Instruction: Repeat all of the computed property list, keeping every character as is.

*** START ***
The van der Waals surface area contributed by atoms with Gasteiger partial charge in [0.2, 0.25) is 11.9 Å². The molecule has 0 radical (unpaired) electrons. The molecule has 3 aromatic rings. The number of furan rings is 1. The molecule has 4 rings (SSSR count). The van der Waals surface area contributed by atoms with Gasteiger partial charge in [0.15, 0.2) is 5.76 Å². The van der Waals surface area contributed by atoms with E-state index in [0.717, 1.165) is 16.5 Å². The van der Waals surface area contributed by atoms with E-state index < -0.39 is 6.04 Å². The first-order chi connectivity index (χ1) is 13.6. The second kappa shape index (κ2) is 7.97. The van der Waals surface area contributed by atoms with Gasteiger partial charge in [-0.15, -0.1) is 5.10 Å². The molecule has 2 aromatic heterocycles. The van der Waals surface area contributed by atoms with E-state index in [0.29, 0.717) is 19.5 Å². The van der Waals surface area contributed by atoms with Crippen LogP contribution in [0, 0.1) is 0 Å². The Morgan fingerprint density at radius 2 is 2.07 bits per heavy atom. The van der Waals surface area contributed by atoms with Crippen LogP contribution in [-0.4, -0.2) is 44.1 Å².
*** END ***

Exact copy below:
The van der Waals surface area contributed by atoms with Gasteiger partial charge in [0.2, 0.25) is 11.9 Å². The molecule has 0 radical (unpaired) electrons. The molecule has 3 aromatic rings. The number of furan rings is 1. The molecule has 4 rings (SSSR count). The van der Waals surface area contributed by atoms with Gasteiger partial charge in [0.15, 0.2) is 5.76 Å². The van der Waals surface area contributed by atoms with E-state index in [0.717, 1.165) is 16.5 Å². The van der Waals surface area contributed by atoms with E-state index < -0.39 is 6.04 Å². The first-order chi connectivity index (χ1) is 13.6. The second kappa shape index (κ2) is 7.97. The van der Waals surface area contributed by atoms with Gasteiger partial charge in [-0.15, -0.1) is 5.10 Å². The molecule has 2 aromatic heterocycles. The van der Waals surface area contributed by atoms with E-state index in [0.29, 0.717) is 19.5 Å². The van der Waals surface area contributed by atoms with Crippen LogP contribution in [0, 0.1) is 0 Å². The Morgan fingerprint density at radius 2 is 2.07 bits per heavy atom. The van der Waals surface area contributed by atoms with Crippen LogP contribution in [-0.4, -0.2) is 44.1 Å².